With regard to collecting field data, a very high quality set of PV and meteorological data has been collected over the last several years, and factors such as measurement redundancy, measurement resolution (i.e., at the module, string, and/or circuit levels), sampling frequency, data capture rates, and curation of the deployed instruments have been considered to produce a detailed and reliable data set. Such an approach allows the greatest utility for using the data for effectively evaluating and improving PV system simulation models, for providing datasets that can be confidently used when learning how to use commercially-available PV modeling tools, for analyzing the impact of local PV on the electrical grid and how to better estimate the local PV generation several minutes to a full day in advance, and for quantifying the impact of using data from more typical PV field monitoring systems when investigating issues such as fault detection and service lifetime predictions. A large amount of this dataset has been published to a public website, (https://pvdata.nist.gov/), and more of that data will be evaluated and made ready for online dissemination or directly to collaborators over the next year.
What is the research plan?
Efforts will continue to establish a NIST measurement service for calibration of 20 mm x 20 mm, silicon-based reference solar cells under the standard reporting conditions (SRC) through the use of the spectral response measurement system. The focus in FY 20 will be on continuous fabrication and evaluation of the reference cells with emphasis on temperature dependent spectral responsivity and I-V measurements, electroluminescence measurements, improving the repeatability of the monochromator calibration procedure, automated beam scanning experiments, performing additional rounds of inter-lab comparisons and lastly, making revisions to the quality manual according to the new NIST requirements. Also, additional improvements to the current measurement system will be made such as replacing some of the older or unserviceable equipment (e.g., lock-in and transimpedance amplifiers), reprogramming new equipment, and attempting to expand the wavelength scale up to 2500 nm.
In addition to the reference cell work, steady progress has also been made on multijunction solar cell measurements. Next year’s efforts will focus on performing detailed I-V curve measurements with procedures in place to account for luminescent coupling effects and other complications in such measurements. With the new hyperspectral imaging system and the planned addition of photoluminescence measurement capability, additional work will be done on measurements related to electroluminescence and photoluminescence properties of these devices and their effect on the overall cell performance. To test the accuracy and reliability of the new in-house multijunction solar simulator, an inter-lab measurement comparison with a national lab such as the Naval Research Lab will also be organized.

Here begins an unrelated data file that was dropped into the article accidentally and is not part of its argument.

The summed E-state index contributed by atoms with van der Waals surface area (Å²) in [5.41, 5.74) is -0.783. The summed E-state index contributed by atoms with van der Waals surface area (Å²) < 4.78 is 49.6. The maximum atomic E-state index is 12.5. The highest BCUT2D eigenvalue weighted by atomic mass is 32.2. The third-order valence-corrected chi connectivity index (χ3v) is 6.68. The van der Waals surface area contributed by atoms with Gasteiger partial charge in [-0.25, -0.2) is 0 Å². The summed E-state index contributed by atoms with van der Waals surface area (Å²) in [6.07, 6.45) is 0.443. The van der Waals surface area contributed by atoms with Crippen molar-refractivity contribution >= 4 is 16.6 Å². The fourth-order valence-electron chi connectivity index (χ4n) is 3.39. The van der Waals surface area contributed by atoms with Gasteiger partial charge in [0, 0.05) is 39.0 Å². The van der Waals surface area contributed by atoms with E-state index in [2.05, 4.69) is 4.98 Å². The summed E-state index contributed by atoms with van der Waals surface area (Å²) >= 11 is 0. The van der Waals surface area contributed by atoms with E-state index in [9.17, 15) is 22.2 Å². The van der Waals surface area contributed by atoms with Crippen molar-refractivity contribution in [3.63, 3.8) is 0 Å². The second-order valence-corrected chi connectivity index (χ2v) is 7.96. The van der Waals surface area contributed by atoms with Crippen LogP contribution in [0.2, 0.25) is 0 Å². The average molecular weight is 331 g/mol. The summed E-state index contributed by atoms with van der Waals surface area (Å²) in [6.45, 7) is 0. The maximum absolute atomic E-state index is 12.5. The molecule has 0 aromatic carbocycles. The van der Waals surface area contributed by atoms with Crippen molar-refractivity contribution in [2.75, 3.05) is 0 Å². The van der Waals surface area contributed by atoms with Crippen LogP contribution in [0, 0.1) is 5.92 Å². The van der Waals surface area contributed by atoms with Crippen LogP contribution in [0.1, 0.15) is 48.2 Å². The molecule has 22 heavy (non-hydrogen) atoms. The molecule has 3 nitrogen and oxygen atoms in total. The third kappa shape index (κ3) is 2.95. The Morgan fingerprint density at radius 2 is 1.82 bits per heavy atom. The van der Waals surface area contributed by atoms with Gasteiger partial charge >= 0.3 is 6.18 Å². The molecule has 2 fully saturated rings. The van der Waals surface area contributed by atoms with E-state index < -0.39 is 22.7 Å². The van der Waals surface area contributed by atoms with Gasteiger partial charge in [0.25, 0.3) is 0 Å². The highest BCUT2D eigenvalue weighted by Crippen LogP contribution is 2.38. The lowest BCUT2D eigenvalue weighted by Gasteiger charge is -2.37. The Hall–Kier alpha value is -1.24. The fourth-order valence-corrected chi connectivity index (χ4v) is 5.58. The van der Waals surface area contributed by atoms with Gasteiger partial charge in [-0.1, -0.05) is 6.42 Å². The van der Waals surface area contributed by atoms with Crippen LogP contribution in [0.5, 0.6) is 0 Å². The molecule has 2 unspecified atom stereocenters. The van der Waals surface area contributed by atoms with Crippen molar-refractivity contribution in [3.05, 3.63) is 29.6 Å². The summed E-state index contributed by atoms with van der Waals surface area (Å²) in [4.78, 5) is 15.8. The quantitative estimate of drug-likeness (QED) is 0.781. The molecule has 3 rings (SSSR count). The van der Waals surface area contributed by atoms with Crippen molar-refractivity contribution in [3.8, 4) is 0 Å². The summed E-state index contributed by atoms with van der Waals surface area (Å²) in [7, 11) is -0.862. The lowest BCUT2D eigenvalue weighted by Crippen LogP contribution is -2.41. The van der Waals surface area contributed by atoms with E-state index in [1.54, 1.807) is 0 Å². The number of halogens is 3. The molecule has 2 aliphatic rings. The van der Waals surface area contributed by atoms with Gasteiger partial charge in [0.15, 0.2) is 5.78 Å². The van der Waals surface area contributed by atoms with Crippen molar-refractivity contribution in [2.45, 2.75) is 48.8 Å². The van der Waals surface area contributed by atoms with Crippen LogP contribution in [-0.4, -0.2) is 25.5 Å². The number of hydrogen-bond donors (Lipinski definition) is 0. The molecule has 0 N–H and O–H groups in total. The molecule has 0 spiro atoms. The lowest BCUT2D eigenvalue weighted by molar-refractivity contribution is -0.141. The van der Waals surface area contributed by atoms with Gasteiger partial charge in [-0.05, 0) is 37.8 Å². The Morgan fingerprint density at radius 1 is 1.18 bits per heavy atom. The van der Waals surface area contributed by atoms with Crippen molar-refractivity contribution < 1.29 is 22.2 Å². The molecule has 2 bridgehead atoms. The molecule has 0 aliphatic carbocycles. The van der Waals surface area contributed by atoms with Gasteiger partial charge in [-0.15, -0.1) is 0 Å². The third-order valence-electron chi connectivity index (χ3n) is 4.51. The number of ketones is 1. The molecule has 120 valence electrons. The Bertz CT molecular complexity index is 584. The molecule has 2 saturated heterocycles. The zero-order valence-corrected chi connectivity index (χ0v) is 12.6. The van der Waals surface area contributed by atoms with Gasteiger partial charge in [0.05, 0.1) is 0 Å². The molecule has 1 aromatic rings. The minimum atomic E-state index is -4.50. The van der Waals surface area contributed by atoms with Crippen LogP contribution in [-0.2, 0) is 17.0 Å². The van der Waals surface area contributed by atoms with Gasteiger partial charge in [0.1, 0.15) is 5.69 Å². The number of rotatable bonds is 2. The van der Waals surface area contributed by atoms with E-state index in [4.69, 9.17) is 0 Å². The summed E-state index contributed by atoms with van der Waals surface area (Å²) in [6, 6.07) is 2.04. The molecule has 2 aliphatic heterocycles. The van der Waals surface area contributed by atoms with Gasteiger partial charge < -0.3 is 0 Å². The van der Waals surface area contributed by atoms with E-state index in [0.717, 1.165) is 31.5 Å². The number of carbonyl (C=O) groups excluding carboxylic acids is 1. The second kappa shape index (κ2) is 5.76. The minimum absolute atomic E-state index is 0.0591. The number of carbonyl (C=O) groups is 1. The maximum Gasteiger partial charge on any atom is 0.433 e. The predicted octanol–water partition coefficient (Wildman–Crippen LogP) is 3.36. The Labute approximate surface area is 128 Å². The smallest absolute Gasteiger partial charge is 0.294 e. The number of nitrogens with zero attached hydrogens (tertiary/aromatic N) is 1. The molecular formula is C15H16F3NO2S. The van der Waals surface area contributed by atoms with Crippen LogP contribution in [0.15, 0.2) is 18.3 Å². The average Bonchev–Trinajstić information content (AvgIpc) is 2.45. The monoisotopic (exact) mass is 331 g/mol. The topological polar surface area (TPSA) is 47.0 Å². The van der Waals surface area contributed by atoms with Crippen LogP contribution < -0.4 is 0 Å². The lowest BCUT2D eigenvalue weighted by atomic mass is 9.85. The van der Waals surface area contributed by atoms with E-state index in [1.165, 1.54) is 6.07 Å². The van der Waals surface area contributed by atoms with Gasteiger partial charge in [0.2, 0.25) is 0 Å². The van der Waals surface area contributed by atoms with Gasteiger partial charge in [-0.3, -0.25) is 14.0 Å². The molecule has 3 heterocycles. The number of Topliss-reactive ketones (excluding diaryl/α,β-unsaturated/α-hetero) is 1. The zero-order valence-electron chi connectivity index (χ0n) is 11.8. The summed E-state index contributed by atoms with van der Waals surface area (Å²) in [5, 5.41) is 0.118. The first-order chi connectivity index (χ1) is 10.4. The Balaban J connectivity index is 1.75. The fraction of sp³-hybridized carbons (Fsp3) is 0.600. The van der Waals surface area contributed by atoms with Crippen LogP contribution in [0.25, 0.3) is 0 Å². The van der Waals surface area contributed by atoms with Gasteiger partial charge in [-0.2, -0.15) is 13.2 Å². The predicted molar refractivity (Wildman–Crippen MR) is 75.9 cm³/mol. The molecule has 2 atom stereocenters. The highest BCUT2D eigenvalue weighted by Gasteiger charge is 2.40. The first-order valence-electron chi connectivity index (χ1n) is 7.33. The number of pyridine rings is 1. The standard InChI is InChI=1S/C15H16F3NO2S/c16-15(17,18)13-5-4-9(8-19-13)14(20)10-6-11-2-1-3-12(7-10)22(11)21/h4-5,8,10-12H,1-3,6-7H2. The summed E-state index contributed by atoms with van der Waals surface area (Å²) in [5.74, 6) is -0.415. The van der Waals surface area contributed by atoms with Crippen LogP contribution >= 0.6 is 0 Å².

Energy harvesting from ambient lighting conditions for the purpose of providing power for IoT sensors and devices is a new area that will continue to be explored in more depth in FY20. To properly determine the performance of solar cells and modules under indoor low-light conditions, a new I-V curve measurement system will be put in place, comprised of a remote-controlled light source, an electronic switch, and a stage accommodating both a reference solar cell and a test PV module. A program will be written to control the light levels and set them to a desired level and perform proper I-V curve measurements and parameter extraction under any given lighting conditions by properly taking into account the spectral mismatch correction factor. After this activity, an I-V curve model/data fitting program will be written and implemented to use the collected data for making predictions over an extended set of irradiance levels and ambient temperatures.
Finally, as the PV field data collection efforts begin to ramp down, the team will maintain some core capabilities such as the weather station and roof-top I-V and irradiance measurements while it will work with existing internal and external collaborators to complete collection, compiling, reducing, and making available quality data for various research and modeling needs.